Thursday, January 04, 2007

Qatar's Internet security

The Gulf Times announced today that OISSG is holding free security training seminars in Doha over the next couple of weeks. OISSG is a not-for-profit organization dedicated to information security. Sounds tempting, until you realise it's a sales opportunity. Expect to be frightened by cyber-criminals; baffled by the complexity of the problem; and have doubts raised about your ability to protect your systems. "Don't worry, for a small fee, you can have peace of mind by buying our stuff."

If only there was a local IT security organisation looking out for the best interests of Qatar. Well, there might be soon. Q-CERT is being set up and is recuiting. From the job specs and application procedures, you could be forgiven for thinking the jobs are limited to US academics. However, Q-CERT is undeniably a good thing - I just wonder whether its main focus will be to protect the new universities and financial centre, or whether it will also try to fix some existing problems.

The recent wikipedia silliness has exposed a security vulnerability that is politically charged. Resident web-surfers know their requests are funneled through an automated filter, which occasionally protects them from their own seedy surfing habits (or just blocks sites at random). It is also well known that there is no censorship in Qatar. Bafflingly contradictory? Nope. The local ISP does the filtering, and it is operationally independent from the government.

The filter is now a well-publicised single point of failure, which any technologist will tell you is a tempting target for an american teenager. Knock out the filter, and you knock out web access for an entire country. Will Q-CERT recommend removing the filter? If so, it might be tough to find the decision-maker responsible for censorship when the role was abolished in 1996.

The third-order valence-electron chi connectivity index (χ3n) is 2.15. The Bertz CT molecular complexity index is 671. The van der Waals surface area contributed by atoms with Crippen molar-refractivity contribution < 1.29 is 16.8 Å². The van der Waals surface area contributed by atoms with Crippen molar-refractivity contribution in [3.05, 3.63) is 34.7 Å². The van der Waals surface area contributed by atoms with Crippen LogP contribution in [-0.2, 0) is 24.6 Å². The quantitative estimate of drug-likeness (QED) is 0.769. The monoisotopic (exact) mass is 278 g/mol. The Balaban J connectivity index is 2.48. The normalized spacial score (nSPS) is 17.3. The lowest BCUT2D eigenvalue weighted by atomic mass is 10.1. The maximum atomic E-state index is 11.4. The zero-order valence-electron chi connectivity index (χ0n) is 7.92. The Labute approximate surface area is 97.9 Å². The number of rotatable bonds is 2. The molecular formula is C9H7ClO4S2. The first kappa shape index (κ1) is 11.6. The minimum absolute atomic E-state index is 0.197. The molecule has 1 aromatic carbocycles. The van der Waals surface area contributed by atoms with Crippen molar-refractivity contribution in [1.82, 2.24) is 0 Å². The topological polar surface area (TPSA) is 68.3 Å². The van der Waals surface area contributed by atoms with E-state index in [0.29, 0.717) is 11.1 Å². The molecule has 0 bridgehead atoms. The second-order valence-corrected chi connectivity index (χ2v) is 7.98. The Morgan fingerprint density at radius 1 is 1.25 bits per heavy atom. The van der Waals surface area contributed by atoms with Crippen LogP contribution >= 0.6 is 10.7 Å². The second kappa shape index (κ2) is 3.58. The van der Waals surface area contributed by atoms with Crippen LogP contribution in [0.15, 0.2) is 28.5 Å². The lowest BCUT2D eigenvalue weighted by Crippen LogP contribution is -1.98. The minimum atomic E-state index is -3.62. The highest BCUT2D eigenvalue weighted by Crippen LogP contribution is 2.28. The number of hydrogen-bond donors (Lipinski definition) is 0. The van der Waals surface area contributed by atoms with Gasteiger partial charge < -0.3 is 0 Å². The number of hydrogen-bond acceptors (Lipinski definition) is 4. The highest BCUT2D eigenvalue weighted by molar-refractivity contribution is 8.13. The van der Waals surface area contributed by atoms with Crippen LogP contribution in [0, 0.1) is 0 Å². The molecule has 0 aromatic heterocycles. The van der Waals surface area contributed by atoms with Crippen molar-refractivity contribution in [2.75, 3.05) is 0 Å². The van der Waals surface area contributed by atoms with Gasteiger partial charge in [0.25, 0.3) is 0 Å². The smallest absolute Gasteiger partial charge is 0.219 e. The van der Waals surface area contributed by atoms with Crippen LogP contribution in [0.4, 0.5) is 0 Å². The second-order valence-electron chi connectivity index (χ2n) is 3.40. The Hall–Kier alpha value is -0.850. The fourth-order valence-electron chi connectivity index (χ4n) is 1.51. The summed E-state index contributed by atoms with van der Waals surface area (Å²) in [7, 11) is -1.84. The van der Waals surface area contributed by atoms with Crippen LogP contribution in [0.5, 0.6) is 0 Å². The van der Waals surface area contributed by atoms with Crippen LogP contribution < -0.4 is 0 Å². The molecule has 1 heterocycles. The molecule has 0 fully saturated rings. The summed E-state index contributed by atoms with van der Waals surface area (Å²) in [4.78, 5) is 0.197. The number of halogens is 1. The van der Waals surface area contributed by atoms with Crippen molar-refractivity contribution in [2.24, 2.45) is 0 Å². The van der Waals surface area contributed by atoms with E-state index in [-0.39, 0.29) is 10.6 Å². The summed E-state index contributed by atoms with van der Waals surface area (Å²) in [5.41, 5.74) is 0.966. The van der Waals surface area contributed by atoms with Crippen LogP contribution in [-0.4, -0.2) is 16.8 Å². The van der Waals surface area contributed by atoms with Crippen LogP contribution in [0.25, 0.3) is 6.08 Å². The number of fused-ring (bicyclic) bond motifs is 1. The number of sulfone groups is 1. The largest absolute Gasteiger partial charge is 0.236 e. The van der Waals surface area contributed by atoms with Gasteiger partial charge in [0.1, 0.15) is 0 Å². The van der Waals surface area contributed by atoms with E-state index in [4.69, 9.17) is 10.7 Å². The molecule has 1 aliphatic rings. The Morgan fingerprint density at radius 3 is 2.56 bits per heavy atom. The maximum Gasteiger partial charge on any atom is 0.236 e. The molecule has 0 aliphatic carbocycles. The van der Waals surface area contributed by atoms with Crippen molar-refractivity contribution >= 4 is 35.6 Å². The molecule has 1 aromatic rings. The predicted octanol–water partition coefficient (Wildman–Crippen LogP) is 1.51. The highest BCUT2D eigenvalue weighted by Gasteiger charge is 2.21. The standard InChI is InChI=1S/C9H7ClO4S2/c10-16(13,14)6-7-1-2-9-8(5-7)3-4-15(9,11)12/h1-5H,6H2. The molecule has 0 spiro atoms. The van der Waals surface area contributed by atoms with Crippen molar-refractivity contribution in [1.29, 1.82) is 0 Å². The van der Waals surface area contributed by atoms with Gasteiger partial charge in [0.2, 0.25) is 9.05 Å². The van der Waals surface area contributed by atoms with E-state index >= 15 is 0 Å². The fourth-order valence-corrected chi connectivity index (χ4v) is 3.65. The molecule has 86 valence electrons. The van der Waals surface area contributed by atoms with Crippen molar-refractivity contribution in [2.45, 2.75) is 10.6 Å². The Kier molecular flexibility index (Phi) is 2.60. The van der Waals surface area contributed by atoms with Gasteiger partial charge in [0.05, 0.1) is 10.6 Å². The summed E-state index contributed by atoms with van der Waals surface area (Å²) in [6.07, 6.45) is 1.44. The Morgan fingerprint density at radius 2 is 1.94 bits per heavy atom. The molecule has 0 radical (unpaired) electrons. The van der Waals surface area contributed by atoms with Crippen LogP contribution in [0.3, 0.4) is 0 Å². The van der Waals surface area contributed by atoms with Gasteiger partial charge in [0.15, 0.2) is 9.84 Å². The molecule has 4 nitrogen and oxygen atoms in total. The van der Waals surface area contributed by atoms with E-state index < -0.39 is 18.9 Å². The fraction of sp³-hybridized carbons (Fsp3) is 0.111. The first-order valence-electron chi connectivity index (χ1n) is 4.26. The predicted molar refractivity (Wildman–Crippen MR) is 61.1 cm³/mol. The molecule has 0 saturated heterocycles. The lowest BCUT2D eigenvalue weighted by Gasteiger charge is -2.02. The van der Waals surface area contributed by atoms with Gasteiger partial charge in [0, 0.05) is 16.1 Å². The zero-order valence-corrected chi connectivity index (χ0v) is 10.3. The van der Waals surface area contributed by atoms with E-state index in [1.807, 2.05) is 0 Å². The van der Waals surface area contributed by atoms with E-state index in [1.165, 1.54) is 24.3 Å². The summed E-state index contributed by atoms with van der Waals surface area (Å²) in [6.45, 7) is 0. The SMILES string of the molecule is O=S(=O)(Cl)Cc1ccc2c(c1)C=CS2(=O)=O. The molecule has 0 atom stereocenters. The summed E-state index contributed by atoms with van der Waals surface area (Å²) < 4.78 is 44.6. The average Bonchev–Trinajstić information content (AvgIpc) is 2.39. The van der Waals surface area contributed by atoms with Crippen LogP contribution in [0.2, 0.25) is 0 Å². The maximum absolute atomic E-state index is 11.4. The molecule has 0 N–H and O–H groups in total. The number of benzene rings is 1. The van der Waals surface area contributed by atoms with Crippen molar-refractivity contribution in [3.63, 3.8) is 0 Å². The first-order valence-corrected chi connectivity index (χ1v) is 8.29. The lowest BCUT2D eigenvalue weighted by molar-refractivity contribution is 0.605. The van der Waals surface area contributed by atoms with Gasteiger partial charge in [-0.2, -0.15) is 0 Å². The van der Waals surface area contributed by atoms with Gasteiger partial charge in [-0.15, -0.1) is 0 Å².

Morad Rayyan said...

Honestly, I don't think Q-CERT will be able to affect QTEL's security policy nor its short term strategy..

But I agree with you, it will be nice to have a local organization that is dedicated to such a keep us aware of such security issues or even offer training seminars.

Nigel said...

The reason many security organizations have no influence is that they are continually telling government and industry "something really bad might happen soon". The really bad thing hardly ever happens.

Eventualy, policy-makers become weary and ignore the warnings. There's no way to publicise every threat and still retain trust.

Anonymous said...

Hi Nigel,
I am planning to come to Qatar in 3-4 months time. But I am very curious about internet restrictions in Qatar. Some say even using Skype is forbidden. Can you tell me anything about this?. Thanks...